9 The appellant gave evidence, consistent with his two records of interview. Good character evidence was also tendered on his behalf.
The DFM’s decision
10 The appellant having given evidence, the DFM appropriately gave himself a “Liberato direction” [as to which see Liberato v R (1985) 159 CLR 507, at 515;  HCA 66], which is set out later in these reasons [below at ].
11 When it came to considering the appellant’s evidence, the DFM began by observing “I cannot say that I found the accused as impressive a witness as the complainant” and then that he had carefully observed the accused in his two records of interview and when giving evidence and found that he was “less than convincing” [T401.10-14]. For that conclusion, the DFM gave three reasons. The first was that in his first record of interview, the appellant confidently invoked Private Mackie as an alibi, whereas the DFM found that he must have known Private Mackie was very drunk, concluding that “such confident reliance on Private Mackie as a witness who would put the accused with him, and at a different location at the relevant time, [was] misplaced, and most unconvincing” [T401.32-25]. The second was that the DFM formed the view that the appellant displayed an attitude of arrogance in some of his answers in respect of his relationship with the complainant at Bandiana. The third was that the appellant in his second record of interview was “unnecessarily defensive and combative”, having “repeatedly asked for clarification about what had happened, in specific terms and what was being said about him. Such behaviour also causes me to find the accused’s evidence unconvincing” [T402.01-07]. As will be explained, the appellant challenged this reasoning.
12 The learned DFM then said [T402.22-27]:
Although I accept that the accused was not shaken under cross examination, I find that his evidence was unconvincing. Accordingly, I set the evidence of the accused to one side, and return to the rest of the evidence and ask myself whether, on consideration of such evidence as I do accept, I am satisfied beyond reasonable doubt that the prosecution has proved each of the elements of the offence in question.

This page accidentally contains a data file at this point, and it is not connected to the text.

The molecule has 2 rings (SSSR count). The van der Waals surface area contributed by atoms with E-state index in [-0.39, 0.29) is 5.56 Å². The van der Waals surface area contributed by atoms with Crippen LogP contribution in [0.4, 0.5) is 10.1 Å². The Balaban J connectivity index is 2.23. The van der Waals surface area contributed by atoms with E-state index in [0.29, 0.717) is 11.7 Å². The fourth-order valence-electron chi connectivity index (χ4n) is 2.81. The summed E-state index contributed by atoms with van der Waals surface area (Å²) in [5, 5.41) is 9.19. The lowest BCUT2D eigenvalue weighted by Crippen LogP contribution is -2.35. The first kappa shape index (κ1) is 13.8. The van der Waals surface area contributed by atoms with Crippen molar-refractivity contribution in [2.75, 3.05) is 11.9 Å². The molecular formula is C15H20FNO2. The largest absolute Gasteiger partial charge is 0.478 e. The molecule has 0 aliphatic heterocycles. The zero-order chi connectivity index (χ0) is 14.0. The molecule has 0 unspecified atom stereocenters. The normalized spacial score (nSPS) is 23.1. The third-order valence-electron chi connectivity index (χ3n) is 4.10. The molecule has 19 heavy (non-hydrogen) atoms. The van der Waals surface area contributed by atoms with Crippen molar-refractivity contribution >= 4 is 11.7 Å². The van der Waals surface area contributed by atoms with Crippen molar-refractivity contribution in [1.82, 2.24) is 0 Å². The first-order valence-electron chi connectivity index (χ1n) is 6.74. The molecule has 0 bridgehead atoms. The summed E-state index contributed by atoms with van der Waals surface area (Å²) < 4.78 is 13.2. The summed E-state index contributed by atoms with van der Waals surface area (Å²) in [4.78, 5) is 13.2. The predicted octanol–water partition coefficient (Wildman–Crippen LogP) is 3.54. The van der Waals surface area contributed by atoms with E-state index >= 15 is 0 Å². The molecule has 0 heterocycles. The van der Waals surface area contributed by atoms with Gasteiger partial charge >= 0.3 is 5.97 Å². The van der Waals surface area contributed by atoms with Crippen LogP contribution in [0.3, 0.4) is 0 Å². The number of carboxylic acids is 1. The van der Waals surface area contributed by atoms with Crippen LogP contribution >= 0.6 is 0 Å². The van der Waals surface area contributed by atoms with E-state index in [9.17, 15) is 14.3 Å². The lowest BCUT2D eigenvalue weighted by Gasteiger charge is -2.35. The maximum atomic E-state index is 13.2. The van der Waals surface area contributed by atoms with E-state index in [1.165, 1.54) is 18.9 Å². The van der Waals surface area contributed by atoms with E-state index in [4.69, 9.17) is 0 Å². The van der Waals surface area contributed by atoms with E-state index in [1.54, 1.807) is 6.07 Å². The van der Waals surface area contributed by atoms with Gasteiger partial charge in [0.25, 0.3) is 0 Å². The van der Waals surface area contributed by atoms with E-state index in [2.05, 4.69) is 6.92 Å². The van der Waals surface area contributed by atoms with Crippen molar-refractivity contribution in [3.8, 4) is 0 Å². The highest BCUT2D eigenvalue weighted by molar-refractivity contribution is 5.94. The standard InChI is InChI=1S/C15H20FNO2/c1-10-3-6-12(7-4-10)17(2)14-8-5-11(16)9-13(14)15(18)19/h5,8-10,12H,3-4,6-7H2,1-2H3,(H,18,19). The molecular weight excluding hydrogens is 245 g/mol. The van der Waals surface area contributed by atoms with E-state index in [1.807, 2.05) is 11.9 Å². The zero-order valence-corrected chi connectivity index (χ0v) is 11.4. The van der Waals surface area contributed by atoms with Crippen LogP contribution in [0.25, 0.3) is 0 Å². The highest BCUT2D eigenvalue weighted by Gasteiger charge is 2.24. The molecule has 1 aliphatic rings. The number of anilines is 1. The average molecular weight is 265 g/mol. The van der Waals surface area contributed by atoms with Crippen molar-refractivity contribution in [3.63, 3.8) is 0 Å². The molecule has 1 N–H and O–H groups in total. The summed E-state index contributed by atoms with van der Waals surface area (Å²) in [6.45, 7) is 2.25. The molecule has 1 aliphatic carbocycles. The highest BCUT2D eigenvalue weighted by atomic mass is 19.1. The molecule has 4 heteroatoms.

13 Then, having reviewed the other evidence [T402.29], the DFM accepted the evidence of the complainant beyond a reasonable doubt and found the elements of the offence charged proven beyond reasonable doubt [T405.20-34].
Extension of time
14 The appellant having been convicted on 10 December 2021 did not file his appeal until 3 May 2022 and requires an extension of time in which to do so.
15 Following his conviction, the outcome of the automatic review under DFDA s 152 was communicated to the appellant on 27 January 2022. He then petitioned for a review under s 154 on 7 February 2022, the result of which was communicated to him on 28 March 2022. His appeal was filed on 3 May 2022.
16 As the Tribunal has not infrequently observed, it is reasonable that an appellant should exhaust other review mechanisms – including the automatic review under s 152, and a petition of review under s 154 – before being expected to file an appeal to the Tribunal [see for example Boyson v Chief of Army  ADFDAT 2, at ]. Indeed, the Tribunal has previously suggested that amendment of s 21(2) of the Defence Force Discipline Appeals Act 1955 (Cth) (Appeals Act) ought to be considered, so as to provide that time for appeal runs at least from notification of the results of a review under s 152, or even notification of results of a review under s 154 if one is sought [Private R Army v Chief of Army  ADFDAT 1, at ; Kearns v Chief of Army  ADFDAT 3, at ]. The respondent did not oppose an extension of time.
Leave to appeal
17 Leave to appeal to the Tribunal is required, except on a question of law (Appeals Act, s 20(1)). The purpose of a requirement for leave to appeal in this context is generally to serve as a filter on unmeritorious or trifling appeals, so as to restrict the appeal procedure to appropriate matters and thereby promote the efficiency of the appeal procedure, and leave would not be refused if it appeared there had been a miscarriage of justice warranting the quashing of a conviction [Coulter v R (1988) 164 CLR 350, at 359;  HCA 3; Angre v Chief of Navy (No 3)  ADFDAT 2, at  – ].